“How did you get a green one?”
Janna Tolla, director of the Recreation Pool and one of my supervisors, looks incredulously at the color of my vest last week at the UC Davis Fire and Police Department’s safety drill.
“Don’t worry, I’m just covering the story,” I said.
Looking around the Food Sciences building, there did seem to be a clear hierarchy between the volunteer “players” like Janna wearing orange vests, and the clusters of green-vested safety officers and operation directors setting up one of the largest “active shooter” response drills ever undertaken.
Operation Gallant Eagle, the name of the full-scale emergency exercise being executed, had an atmosphere of nervous excitement. Nearly 200 “players” comprised of students, faculty and staff volunteered to simulate an active shooter situation, allowing UC Davis police to evaluate their ability to respond effectively to one of the most disturbing scenarios imaginable – that a shooter could walk into any campus building and open fire on students and faculty.
“It’s a nightmare to think about, something that literally keeps me up at night, when I imagine how a situation like this could actually play out,” says one safety officer from San Jose City College.
The drill was organized in response to the Columbine High School shooting in 1999, one of the most notorious campus shootings, which went on for hours before the shooters ended their killing spree.
Until that day, police protocol was to secure the perimeter and wait until a SWAT team arrived to neutralize the shooter. This could take up to three hours in some cases, said UC Davis Police Lt. Matt Carmichael.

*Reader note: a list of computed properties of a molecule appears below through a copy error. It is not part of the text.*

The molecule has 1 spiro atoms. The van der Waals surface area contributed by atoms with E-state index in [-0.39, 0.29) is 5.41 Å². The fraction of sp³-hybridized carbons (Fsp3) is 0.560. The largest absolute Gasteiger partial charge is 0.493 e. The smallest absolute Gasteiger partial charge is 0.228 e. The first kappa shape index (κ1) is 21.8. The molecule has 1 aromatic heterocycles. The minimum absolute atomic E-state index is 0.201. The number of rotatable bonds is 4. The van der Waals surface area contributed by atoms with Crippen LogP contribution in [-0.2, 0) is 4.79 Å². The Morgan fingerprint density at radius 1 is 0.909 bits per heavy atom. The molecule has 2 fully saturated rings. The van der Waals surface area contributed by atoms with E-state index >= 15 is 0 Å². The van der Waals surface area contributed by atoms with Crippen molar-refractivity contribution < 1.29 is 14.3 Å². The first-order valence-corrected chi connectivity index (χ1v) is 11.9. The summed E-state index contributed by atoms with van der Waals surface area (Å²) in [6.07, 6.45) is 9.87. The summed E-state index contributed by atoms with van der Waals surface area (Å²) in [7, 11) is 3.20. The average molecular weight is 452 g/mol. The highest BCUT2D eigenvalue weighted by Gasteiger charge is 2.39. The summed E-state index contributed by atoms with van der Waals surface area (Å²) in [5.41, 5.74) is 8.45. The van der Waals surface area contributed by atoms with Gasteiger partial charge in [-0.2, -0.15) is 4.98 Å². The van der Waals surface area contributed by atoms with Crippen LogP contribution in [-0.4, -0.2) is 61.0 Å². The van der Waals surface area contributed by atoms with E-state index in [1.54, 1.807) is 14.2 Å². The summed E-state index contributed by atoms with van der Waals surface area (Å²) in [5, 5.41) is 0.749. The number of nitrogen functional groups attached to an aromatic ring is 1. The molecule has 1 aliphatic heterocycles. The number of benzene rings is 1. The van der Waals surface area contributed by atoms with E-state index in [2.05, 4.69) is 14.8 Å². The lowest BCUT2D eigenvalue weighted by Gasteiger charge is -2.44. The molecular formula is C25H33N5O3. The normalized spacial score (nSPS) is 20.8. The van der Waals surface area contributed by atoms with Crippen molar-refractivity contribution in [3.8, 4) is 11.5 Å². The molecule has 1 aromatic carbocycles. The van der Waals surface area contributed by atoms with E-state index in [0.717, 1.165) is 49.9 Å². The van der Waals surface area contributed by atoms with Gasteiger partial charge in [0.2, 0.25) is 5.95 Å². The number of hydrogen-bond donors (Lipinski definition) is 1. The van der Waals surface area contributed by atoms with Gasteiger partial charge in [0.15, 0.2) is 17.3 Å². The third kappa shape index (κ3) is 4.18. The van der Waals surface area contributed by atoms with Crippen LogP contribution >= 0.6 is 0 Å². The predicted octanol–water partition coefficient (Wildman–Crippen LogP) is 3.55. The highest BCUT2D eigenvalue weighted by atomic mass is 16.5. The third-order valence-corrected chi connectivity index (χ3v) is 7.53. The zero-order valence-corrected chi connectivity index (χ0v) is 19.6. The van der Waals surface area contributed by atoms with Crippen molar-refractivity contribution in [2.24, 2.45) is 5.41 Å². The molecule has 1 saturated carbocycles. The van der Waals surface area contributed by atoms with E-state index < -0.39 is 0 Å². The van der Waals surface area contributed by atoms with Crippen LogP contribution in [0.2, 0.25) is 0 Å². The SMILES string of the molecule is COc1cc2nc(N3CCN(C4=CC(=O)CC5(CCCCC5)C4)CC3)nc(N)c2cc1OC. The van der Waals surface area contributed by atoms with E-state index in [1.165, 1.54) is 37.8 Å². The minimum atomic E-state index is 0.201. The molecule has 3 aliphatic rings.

Carmichael and Chief Annette Spicuzza have given their officers special training in actively moving to neutralize a threat on campus. Operation Gallant Eagle was designed to put the practice to the test.
Players use “simunition” guns, which use wax training rounds with small paint markers that leave dye on clothing. This gun will be used in the second floor of the Food Sciences building – a “hot zone” where participants will be armored in protective head gear, neck shields, and the always-important groin protectors, to soften the impact of the simunition rounds.
Along with blank rounds, fake explosions, and smoke machines, it’s one of the many tools being used to make the experience as real as possible.
In the “warm zone,” the rounds fired will be limited to blanks, but the careful attention to realism is still on display. By now, the last few preparations are being made before the two shooters are given their guns and told to begin their “killing spree.”
I watch with a touch of amusement as a safety officer splashes copious amounts of fake blood and gore on the jeans of Lindsay Walker, a student volunteer who’s been “shot” in the leg and has to play the part of the escaping injured student.
“It’s so sticky,” Lindsay says, “but it tastes pretty good.”
The first shots are fired, and Operation Gallant Eagle is underway.
Blank rounds fired in classrooms and hallways resonate so loudly that people begin to cover their ears. It’s impossible not to flinch every time one goes off, and players begin to evacuate the building as they realize what’s happening. Professors and some students try to move injured participants to safety; some by helping them limp out the doors, others by literally dragging the unconscious ones by their hands and feet.
The officers finally arrive on the scene and the drill moves upstairs.
Chief Spicuzza is observing from the perimeter.
“It’s the biggest operation like this that I’m aware of,” Spicuzza says, “and I’m happy with how it’s turned out … Officers will come out of that drill and tell you, ‘you know, I kind of forgot that it was just an exercise,‘ and that’s really we’re looking for.”
The drill will continue for some time, as the fire department and medical response teams treat injuries and practice their triage skills. I turn in my green vest and walk back home, just another civilian once again reveling in the lack of danger we all hope to experience every day.
BRIAN GERSON can be reached at firstname.lastname@example.org.